Abolition of councils on agenda for Cabinet
PROPOSALS to abolish a number of town councils and reform freedom of information legislation are among the issues to be brought to Cabinet tomorrow, the last meeting before the summer break.
About 25 councils out of 80 are at risk of abolition because of their limited range of functions. Town councillors receive an annual payment of €16,700 and any cuts will also have an impact on council staff.
Local government reform proposals by Minister for the Environment Phil Hogan are on the list for Cabinet, but senior Government sources have described it as a “long agenda” for the last meeting until September.
Speculation is increasing that the Cabinet will give responsibility for collecting the new property tax to the Revenue Commissioners.
Meanwhile, Minister for Social Protection Joan Burton has asked an advisory group to examine the possibility of taxing child benefit for those earning more than €100,000, but Fianna Fáil leader Micheál Martin described the move as “gesture politics”.
Mr Martin said in an RTÉ radio interview nobody would quibble with taxing high earners, but he did not believe it would have a significant overall effect on the budgetary situation.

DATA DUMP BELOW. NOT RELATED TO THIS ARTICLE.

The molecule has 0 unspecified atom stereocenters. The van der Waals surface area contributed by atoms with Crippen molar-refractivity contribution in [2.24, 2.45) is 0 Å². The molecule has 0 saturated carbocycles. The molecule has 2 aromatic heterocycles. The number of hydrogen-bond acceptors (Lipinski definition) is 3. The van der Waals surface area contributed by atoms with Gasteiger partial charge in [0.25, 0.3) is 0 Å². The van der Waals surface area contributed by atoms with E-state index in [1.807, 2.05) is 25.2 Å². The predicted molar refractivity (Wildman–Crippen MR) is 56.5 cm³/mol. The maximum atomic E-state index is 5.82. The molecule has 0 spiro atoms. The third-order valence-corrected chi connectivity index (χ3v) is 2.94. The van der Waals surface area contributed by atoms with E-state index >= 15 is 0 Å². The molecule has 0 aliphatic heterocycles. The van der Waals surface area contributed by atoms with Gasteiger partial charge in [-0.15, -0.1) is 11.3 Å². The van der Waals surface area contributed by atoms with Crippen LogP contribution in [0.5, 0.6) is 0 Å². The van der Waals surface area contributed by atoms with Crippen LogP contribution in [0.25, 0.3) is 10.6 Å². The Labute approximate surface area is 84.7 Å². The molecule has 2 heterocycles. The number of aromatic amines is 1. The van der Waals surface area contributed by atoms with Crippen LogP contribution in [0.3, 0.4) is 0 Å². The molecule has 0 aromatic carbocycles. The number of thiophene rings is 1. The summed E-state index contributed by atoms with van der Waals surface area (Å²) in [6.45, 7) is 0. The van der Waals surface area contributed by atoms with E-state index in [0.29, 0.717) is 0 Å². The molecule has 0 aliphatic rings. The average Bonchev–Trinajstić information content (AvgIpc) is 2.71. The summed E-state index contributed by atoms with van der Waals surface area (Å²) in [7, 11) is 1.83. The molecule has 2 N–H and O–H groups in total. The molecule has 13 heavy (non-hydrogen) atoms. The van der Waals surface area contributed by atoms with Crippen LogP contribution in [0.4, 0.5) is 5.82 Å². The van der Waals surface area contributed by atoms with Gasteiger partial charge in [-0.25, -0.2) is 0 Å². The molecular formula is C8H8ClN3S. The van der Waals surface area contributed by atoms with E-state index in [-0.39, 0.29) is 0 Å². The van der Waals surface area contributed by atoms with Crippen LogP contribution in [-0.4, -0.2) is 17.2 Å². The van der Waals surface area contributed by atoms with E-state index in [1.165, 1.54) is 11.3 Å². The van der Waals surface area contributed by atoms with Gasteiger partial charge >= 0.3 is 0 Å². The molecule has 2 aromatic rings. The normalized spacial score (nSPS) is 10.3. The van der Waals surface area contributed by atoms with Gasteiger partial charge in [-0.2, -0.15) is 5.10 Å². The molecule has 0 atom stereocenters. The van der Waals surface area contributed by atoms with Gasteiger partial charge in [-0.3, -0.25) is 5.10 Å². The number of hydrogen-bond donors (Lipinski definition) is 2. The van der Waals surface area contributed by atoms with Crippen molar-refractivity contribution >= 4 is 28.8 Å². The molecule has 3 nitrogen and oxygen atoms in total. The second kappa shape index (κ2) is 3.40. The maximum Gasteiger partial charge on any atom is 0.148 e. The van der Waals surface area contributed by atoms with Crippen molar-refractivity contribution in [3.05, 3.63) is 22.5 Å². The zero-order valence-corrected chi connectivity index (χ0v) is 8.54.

The Minister for Public Expenditure and Reform, Brendan Howlin, is expected to bring proposals to Cabinet for extending freedom of information legislation.
It is unclear as of yet whether a long-awaited report on allowances paid to staff in the public service will also be discussed today. Mr Howlin has asked all Government departments to draw up a business case for each of the 800 separate allowances currently being paid. The cost of allowances is around €1.5 billion annually.
The review was originally set to be completed last spring; however the deadline has continually been pushed back.
Any move to significantly cut back on allowances could generate the most serious industrial relations problems in the public service since the signing of the Croke Park agreement two years ago. Teaching unions at their annual conferences earlier this year warned they would view any move to cut allowances as a breach of the Croke Park deal.